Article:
6. I guess I just assumed your comment “bullshit automated schedule” as meaning that marketing automation was valueless. I apologise if I assumed wrong.

    I think you write great material Jim, however on this post I disagree with certain opinions of yours and I don’t feel that is a problem, it opens up discussion – I’m not sure why you would be surprised about that?

    • Really? Because I said that being fixed to a bullshit schedule was less valuable than working to your own value-based schedule, you assumed I was actually saying, that all marketing automation was valueless? That’s quite a jump, Jeremy.

      I welcome your disagreement, but before you disagree with me, make sure I am saying something disagreeable. Assuming otherwise doesn’t open up the conversation, it actually turns it into yet another “right to disagree” debate.

      Fair?

      • Hi Jim,

        So, seeing how you dealt with those comments, can you write a post about how to handle that kind of attack?

        I’d have told him to &^%* off, which would have probably have made things worse.

        Thanks X

        • Hi Georgia

          At no point did I attack Jim, just state my opinion based on a judgement which I apologised for. There was no malice behind it whatsoever/ I’m a regular reader of Jim’s and find his posts thought provoking and useful. On this occasion, I disagreed with what he said about automated schedules (that they were bullshit, which implies lack of value), except I could have worded it better.

          I do find your comment that you would have told me to “&^%* off” to be insulting however and am not sure that it complies with Jim’s commenting policy, however I know he doesnt moderate his comments so he probably hasn’t seen it yet.

          • Hi Jeremy. This blog IS moderated and I did see Georgia’s comment before it was published. She asked for help in dealing correctly with comments like those you left here, rather than responding with the cussing, which she said would have been her initial response. She was not cussing at you, but explaining how she would have reacted incorrectly, had someone commented on her site in a way that she find negative, and asked me for help. BTW: She inserted those characters herself, rather than cuss. I think she made a solid point, as it is tempting to either delete negative comments or react with anger. Thanks.

            • Thanks – I’ve sent a tweet to Chris Brogan about it, would love to see what his opinion is – I’m open to the idea that my comments were negative and I can improve my responses.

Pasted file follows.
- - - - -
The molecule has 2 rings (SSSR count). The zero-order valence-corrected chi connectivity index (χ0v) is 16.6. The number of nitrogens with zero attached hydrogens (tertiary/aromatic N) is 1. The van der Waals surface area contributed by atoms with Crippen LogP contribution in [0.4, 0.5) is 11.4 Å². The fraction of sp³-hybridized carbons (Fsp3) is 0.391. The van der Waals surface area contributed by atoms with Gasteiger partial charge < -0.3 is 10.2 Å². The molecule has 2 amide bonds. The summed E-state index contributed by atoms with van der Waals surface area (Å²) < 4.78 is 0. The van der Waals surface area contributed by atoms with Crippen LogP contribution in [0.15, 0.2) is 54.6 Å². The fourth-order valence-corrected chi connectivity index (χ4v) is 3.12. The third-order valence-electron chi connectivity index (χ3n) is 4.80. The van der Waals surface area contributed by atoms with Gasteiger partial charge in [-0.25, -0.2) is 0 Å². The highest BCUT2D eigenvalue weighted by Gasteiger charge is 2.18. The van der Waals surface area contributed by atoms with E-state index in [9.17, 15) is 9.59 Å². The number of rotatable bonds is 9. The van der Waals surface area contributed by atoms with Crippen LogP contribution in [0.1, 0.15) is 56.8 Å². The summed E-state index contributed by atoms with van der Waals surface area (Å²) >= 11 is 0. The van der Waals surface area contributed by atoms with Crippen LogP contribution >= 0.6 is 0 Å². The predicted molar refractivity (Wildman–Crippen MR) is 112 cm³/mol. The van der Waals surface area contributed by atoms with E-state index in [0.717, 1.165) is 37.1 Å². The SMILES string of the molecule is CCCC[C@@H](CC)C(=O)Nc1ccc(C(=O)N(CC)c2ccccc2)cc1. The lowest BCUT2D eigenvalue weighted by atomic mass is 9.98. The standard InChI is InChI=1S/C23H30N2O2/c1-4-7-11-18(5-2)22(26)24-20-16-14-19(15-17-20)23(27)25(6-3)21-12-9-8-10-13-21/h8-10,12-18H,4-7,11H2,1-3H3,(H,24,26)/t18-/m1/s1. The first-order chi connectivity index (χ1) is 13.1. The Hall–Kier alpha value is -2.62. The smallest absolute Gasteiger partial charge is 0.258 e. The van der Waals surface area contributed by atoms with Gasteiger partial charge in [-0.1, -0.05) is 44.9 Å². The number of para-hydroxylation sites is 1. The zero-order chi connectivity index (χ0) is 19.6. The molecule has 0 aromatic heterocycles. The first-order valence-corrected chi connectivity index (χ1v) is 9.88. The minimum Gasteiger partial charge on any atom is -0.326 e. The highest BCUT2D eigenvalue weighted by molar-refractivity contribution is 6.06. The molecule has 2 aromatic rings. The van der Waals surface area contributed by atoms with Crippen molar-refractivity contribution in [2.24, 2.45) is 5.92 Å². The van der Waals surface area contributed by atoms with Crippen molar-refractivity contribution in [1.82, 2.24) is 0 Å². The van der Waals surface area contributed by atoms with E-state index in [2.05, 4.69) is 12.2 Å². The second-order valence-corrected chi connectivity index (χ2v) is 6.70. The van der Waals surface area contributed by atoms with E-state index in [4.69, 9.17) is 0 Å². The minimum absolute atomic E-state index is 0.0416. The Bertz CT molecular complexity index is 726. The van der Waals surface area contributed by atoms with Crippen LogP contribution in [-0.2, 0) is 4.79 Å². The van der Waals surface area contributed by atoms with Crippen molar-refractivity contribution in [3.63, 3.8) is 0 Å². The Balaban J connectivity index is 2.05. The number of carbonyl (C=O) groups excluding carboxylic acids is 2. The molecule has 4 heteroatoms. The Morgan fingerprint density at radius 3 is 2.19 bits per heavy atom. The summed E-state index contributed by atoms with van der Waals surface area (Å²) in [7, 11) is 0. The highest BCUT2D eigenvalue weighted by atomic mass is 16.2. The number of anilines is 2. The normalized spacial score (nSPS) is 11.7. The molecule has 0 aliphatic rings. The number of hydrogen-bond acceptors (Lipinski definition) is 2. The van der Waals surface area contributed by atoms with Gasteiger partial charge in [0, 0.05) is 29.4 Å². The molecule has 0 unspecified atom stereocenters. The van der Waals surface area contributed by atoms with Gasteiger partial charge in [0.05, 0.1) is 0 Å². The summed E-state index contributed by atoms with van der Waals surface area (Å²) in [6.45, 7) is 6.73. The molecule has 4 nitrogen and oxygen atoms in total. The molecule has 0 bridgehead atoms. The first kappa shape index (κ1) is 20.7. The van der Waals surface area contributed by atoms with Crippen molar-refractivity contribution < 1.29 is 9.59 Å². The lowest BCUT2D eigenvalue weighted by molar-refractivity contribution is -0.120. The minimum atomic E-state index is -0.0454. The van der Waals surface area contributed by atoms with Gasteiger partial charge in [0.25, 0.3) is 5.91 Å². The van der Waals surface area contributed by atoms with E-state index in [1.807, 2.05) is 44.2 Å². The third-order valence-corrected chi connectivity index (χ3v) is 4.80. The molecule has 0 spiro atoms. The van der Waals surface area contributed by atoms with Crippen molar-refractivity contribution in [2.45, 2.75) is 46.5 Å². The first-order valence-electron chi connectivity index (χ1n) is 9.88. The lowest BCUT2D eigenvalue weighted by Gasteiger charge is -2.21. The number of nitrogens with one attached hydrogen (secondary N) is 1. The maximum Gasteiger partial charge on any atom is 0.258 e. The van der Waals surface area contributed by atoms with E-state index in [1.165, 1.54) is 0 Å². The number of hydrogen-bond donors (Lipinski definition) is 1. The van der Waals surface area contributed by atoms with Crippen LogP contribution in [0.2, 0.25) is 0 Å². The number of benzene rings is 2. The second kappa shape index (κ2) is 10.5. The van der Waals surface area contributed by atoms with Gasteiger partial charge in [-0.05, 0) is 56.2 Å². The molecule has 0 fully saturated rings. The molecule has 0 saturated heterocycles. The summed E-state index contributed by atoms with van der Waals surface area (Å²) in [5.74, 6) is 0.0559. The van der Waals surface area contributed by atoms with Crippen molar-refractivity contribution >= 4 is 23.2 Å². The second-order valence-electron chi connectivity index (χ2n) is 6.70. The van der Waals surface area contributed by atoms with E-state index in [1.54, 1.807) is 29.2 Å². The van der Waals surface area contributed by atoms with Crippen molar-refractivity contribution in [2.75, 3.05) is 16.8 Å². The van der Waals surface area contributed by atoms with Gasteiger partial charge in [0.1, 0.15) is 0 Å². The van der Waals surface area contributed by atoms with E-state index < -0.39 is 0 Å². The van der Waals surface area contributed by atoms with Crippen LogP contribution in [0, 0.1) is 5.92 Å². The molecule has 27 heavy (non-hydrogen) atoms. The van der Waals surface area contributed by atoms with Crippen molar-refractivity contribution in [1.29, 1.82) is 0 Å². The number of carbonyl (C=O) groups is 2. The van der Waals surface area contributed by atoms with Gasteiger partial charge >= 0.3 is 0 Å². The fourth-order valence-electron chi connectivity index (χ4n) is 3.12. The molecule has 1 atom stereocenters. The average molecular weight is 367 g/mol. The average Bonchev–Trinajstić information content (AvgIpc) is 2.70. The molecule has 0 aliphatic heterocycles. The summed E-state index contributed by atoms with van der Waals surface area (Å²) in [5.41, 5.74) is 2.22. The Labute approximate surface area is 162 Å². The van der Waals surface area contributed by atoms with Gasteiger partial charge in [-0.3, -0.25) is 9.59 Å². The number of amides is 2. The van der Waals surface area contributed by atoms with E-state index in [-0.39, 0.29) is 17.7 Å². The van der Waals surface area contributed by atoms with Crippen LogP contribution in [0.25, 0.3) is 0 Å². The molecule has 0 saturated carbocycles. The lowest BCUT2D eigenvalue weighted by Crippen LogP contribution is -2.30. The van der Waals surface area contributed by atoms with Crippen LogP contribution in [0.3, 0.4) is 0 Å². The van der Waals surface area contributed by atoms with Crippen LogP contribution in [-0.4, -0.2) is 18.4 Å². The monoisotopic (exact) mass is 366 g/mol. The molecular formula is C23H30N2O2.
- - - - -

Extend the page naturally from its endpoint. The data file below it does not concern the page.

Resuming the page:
• Just a quick FYI: Chris Brogan’s blog is a goldmine. I would have trawled it myself, before asking for the guy to give you a chunk of his time, the evening before the Thanksgiving holidays. Yes, it’s “only a tweet” but it takes time to respond with value, in just 140 characters.

              • Chris can decide whether to respond or not, its entirely up to him.

              • I was referring to your request, Jeremy. Not his response.

              • I think its up to Chris to make that call, not you.

        • Hi Georgia. Easily the best advice I can give on dealing with negative comments or negative people on your blog, is to watch how Chris Brogan from http://www.chrisbrogan.com deals with them. He’s the best in the business.

  7. Perhaps your use of the word bullshit caused me to make an error in judgement.

    I’m happy to leave it here as a misunderstanding and move on.

  8. Much like John Morris said earlier, we switched to a less formal type of email and encouraged replies.

    The results have been very good. Not only are we getting more traffic, email enquiries and calls, more people are sharing our emails. So the subscriber base is growing faster too.

    I think thats win, win, win win.

    • Hi Len and welcome to the blog.

      As I said in my reply to John earlier, this type of dramatic increase in results is very common. Congratulations!

  9. I’ve had time to reflect on this discussion last night.

    I have to say that I am extremely disappointed at Jim’s responses to a long time reader of his blog (over 3 years).

    Jim’s comments came across as very defensive and aggressive when questioned and I have had several people confirm this to me who I have spoken to about it.

    This is unfortunate as Jim has written many posts that have been valuable to me, however I cannot justify returning here when met with such hostility towards a completely innocent statement by a long term reader.

    I feel this could have been managed a lot better.

  10. How radical an idea!

    How wonderful an idea!

    I’m off to try it out – again

    It’s how I started out with email marketing, in 1995, btw :-)

    Thanks, Jim

    Dr.Mani

    • Hi Dr Mani – Welcome to the blog.

      I didn’t think of it until your comment, but this WAS the way we did things in the 90’s.

      Thanks, sir!

  11. I like Jims comment earlier about offering deeper, personal connections because he works with clients, rather than selling info products or software to customers.

    Subtle but important distinction.

    • Hi Sam. Yes, something that many people are oblivious to, is that when selling a service to someone, you need a service specific marketing approach.

      I see some lawyers and accountants, who use the hands-off, automated approach (which works great in affiliate marketing, to sell their professional services.

      Sad.

  12. I absolutely agree! I can’t remember the last time I read / received a newsletter that didn’t read like a sales pitch. Yes, newsletters can be a great marketing tool, but only if used / designed properly. Newsletters should contain useful NEWS and should be written in an engaging manner.

Comments are closed.